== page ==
Tracer methodology focuses on patient care
Pay less attention to manuals, more to safety goals
Midcycle self-assessments, tracer methodology, and less emphasis on examination of policy books are signs that the new survey process implemented by the Joint Commission on the Accreditation of Healthcare Organizations is truly different from the survey process of the past.
Although a change in any process to which people have become accustomed is uncomfortable, home health managers who have undergone surveys in 2004 report positive reactions to the new process.
"I like [the survey process] better this year than in previous years," says Laura Hieb, RN, MBA, administrator of Bellin Home Health in Green Bay, WI. "Surveyors used to focus on policy manuals and documents without any pattern or real objective. Now, everything the surveyor asks to see is based upon the patient who is being followed," she explains.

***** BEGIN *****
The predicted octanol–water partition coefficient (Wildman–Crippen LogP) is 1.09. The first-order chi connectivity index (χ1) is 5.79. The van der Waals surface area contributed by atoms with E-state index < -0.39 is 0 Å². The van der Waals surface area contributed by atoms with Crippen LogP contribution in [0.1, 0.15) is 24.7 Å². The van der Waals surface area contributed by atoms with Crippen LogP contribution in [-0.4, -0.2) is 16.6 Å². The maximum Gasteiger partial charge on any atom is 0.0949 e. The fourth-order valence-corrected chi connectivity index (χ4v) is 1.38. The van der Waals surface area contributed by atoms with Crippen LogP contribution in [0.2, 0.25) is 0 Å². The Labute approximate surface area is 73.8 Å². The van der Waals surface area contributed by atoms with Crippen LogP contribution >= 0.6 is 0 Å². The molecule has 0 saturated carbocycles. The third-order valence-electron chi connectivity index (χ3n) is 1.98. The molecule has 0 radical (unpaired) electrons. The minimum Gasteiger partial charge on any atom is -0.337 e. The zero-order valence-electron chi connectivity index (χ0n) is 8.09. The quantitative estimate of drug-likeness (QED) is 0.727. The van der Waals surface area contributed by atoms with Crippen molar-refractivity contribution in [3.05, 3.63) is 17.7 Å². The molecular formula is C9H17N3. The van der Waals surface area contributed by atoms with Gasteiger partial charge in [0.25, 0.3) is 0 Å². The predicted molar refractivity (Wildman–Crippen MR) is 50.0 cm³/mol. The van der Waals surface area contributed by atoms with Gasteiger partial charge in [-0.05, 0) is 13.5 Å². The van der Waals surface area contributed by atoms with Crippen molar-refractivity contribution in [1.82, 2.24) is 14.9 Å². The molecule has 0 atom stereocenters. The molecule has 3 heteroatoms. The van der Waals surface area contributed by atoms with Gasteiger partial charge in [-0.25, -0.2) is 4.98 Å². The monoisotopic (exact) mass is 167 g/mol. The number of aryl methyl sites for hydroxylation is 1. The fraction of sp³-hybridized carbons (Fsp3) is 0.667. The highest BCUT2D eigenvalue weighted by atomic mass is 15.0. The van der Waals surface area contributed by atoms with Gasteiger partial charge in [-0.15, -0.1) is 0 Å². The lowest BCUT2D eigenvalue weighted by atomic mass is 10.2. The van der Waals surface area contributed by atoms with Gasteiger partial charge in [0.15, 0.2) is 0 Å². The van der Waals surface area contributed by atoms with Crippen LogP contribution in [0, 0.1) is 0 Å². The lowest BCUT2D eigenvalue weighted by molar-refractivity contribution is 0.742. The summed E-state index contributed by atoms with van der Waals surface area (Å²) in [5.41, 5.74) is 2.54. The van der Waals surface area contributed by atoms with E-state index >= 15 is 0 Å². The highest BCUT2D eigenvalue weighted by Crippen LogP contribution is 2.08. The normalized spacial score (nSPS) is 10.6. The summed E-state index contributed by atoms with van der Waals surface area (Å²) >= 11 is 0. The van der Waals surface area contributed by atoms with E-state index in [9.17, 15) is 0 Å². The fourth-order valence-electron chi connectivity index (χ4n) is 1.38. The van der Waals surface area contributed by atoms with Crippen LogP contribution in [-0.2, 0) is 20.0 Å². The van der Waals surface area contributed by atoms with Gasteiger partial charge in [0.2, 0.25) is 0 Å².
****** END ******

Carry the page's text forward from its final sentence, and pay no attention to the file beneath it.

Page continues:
The use of a tracer methodology for a survey means the surveyor follows the path of a patient throughout the patient’s encounter with the home health agency. That might mean the surveyor starts with the patient’s records from the hospital and then follows the patient through referral, admission, care, and discharge. As the surveyor follows the patient’s record, he or she talks with employees who are responsible for different aspects of the patient’s encounter.
One of the Bellin Home Health patients who was traced was a patient who received services from the home health agency, the durable medical equipment company, and IV services. "The surveyor rode to the patient’s home with the driver delivering the IV product, then stayed with the patient a good part of the day as our home health nurse and the IV nurse made their visits," Hieb explains.